New survey reveals Scots’ attitudes to religious symbols at work
Posted: Tue, 04 Oct 2016
The 2015 Scottish Social Attitudes Survey has found Scots to be increasingly accepting of ethnic and religious diversity, though many still have particular concerns about Islam.
Pollsters asked Scottish people about their attitudes to wearing religious garments at work and whether an employer had the right to ask an employee to take off a cross, Sikh turban, hijab or face-veil.
Since 2010 respondents have become more likely to say employees should be able to wear many different types of religious symbol at work, from crucifixes to hijabs.
The most contentious religious symbol, unsurprisingly, was the full Islamic face veil. When asked "Whether a bank should, or should not, be able to insist an employee removes religious dress or symbol at work" a majority were in favour of allowing an employer to ask for an employee to remove a full Islamic face veil. 34% said they should definitely have the right to insist on this, and a further 31% said an employer should "probably" have the right to ask an employee to remove a face veil.
35% of Scots however said that an employer should "probably" or "definitely" not be able to insist a face veil is removed.
In 2010 41% agreed that an employer should be able to ask for a face veil to be removed.
Just one-in-five thought that it was right for an employer to ask for a Sikh man to remove his turban, slightly more than the 18% who think it is acceptable to ask a Muslim woman to remove her headscarf. Only 15% said the same for a Christian woman wearing a crucifix.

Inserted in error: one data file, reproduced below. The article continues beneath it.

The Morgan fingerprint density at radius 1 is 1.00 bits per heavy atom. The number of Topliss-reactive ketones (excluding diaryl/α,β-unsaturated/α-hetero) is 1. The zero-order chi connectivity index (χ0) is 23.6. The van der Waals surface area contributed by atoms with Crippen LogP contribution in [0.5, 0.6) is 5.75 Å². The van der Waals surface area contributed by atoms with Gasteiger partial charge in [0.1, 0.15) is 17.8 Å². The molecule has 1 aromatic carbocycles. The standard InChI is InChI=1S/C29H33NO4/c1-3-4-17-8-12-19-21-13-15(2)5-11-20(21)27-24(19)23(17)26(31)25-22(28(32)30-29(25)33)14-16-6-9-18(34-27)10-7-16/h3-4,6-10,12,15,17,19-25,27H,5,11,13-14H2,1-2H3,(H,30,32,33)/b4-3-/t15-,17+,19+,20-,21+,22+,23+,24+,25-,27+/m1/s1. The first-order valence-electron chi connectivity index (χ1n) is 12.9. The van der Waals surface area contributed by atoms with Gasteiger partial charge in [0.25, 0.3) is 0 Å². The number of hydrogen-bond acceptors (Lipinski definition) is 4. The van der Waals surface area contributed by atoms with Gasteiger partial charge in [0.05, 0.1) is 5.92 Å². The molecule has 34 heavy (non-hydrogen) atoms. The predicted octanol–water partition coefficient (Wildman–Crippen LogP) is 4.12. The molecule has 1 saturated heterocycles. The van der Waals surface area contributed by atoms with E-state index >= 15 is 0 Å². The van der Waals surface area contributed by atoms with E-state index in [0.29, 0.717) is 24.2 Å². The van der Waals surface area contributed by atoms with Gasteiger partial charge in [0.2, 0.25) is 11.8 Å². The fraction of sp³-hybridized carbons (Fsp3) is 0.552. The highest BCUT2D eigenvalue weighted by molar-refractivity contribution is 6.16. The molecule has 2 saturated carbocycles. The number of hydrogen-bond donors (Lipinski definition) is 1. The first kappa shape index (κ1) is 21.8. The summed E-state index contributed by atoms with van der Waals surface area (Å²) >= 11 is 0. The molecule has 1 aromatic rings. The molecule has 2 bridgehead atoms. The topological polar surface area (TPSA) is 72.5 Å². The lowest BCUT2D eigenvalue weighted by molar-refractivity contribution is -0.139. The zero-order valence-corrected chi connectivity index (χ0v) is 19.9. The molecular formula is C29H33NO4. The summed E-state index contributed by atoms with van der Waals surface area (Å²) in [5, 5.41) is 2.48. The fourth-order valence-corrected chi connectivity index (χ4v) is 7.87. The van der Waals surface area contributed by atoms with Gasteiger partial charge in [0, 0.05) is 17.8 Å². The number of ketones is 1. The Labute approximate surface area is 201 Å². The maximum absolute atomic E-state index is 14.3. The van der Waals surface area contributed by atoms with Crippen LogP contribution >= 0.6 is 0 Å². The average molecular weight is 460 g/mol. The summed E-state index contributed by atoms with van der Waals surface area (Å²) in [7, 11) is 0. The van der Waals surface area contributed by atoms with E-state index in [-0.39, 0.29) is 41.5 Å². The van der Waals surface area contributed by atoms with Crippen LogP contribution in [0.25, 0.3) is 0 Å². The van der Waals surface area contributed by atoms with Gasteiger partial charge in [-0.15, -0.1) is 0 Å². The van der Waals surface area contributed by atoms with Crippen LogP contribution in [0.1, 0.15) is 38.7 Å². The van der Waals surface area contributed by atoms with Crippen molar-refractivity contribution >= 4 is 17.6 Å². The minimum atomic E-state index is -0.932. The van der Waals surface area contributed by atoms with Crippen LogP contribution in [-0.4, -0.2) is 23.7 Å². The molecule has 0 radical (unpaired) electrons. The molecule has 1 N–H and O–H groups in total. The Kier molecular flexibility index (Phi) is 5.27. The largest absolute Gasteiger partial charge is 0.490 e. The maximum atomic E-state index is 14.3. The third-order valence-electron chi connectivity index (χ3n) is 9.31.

The report from the Scottish Social Attitudes Survey on their findings said that "Older people were more likely than younger people to say that an employer should be able to insist that a Muslim woman removes her veil, a Sikh man removes his turban and that a Christian woman removes her crucifix at work. For example, over 4 in 5 people aged 65 or over (82%) said an employer should be able to insist a Muslim woman removes her veil compared with only around 2 in 5 of those aged 18-29 years old (43%)."
Despite concerns of increasing anti-Muslim bigotry in Scotland, the survey found that the "predominant trend was one of discriminatory attitudes declining".
The number of people strongly agreeing or agreeing with the statement "Scotland would begin to lose its identity if more Muslims came to live in Scotland" peaked in 2006 at 14% (strongly agree) and 35% (agree), but declined in 2015 to 13% and 28% strongly agreeing or agreeing respectively.
Though an overall number of people still agree with the statement (41% agree and 39% disagree), the trend since 2006 appears to be towards more tolerance of Muslim minorities, though significant concerns remain.
There has also been a slight decline in the number of people who would be "unhappy" or "very unhappy" if a close relative "formed a long-term relationship" with a Muslim. 24% said they would be unhappy with this in 2006, compared to 20% in 2015. 49% said they were would be "very happy".
The survey also measured attitudes to same-sex relationships, and found a huge rise in the number of Scots who said that same-sex relationships were "not wrong at all", up from just 29% in 2000 to 59% in 2015. 26% said they were always, mostly or sometimes wrong.
Though Scots are more tolerant of certain religious symbols in the workplace, Scottish society as a whole is markedly less religious. The recently released results of the Scottish Household Survey found a marked increase in those who had no religious affiliation. Between 2009 and 2015 the 'nones' increased by 10%, from 40% of the population in 2009 to 50% last year.
The Survey said there was "a corresponding decrease in the proportion reporting 'Church of Scotland', from 34 per cent to 25 per cent" over the same time period.